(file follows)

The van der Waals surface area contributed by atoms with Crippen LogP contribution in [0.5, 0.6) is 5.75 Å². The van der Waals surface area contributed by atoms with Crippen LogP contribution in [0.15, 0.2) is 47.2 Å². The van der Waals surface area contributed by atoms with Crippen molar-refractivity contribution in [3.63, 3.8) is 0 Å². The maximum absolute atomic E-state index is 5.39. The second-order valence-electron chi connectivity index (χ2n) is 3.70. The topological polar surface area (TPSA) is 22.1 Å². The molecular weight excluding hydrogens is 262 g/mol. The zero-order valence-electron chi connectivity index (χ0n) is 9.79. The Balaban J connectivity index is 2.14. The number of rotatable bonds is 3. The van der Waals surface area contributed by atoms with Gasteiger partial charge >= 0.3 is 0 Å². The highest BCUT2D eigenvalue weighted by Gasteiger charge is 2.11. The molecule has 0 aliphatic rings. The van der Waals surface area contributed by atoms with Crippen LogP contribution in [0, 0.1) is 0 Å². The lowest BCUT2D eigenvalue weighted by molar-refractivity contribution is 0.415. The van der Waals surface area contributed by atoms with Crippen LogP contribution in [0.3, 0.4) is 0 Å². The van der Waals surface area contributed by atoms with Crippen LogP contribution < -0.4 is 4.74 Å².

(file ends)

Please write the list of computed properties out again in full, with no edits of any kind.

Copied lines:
The van der Waals surface area contributed by atoms with Crippen LogP contribution in [0.5, 0.6) is 5.75 Å². The van der Waals surface area contributed by atoms with Crippen LogP contribution in [0.15, 0.2) is 47.2 Å². The van der Waals surface area contributed by atoms with Crippen molar-refractivity contribution in [3.63, 3.8) is 0 Å². The maximum absolute atomic E-state index is 5.39. The second-order valence-electron chi connectivity index (χ2n) is 3.70. The topological polar surface area (TPSA) is 22.1 Å². The molecular weight excluding hydrogens is 262 g/mol. The zero-order valence-electron chi connectivity index (χ0n) is 9.79. The Balaban J connectivity index is 2.14. The number of rotatable bonds is 3. The van der Waals surface area contributed by atoms with Gasteiger partial charge >= 0.3 is 0 Å². The highest BCUT2D eigenvalue weighted by Gasteiger charge is 2.11. The molecule has 0 aliphatic rings. The van der Waals surface area contributed by atoms with Crippen LogP contribution in [0, 0.1) is 0 Å². The lowest BCUT2D eigenvalue weighted by molar-refractivity contribution is 0.415. The van der Waals surface area contributed by atoms with Crippen LogP contribution in [0.3, 0.4) is 0 Å². The van der Waals surface area contributed by atoms with Crippen LogP contribution < -0.4 is 4.74 Å².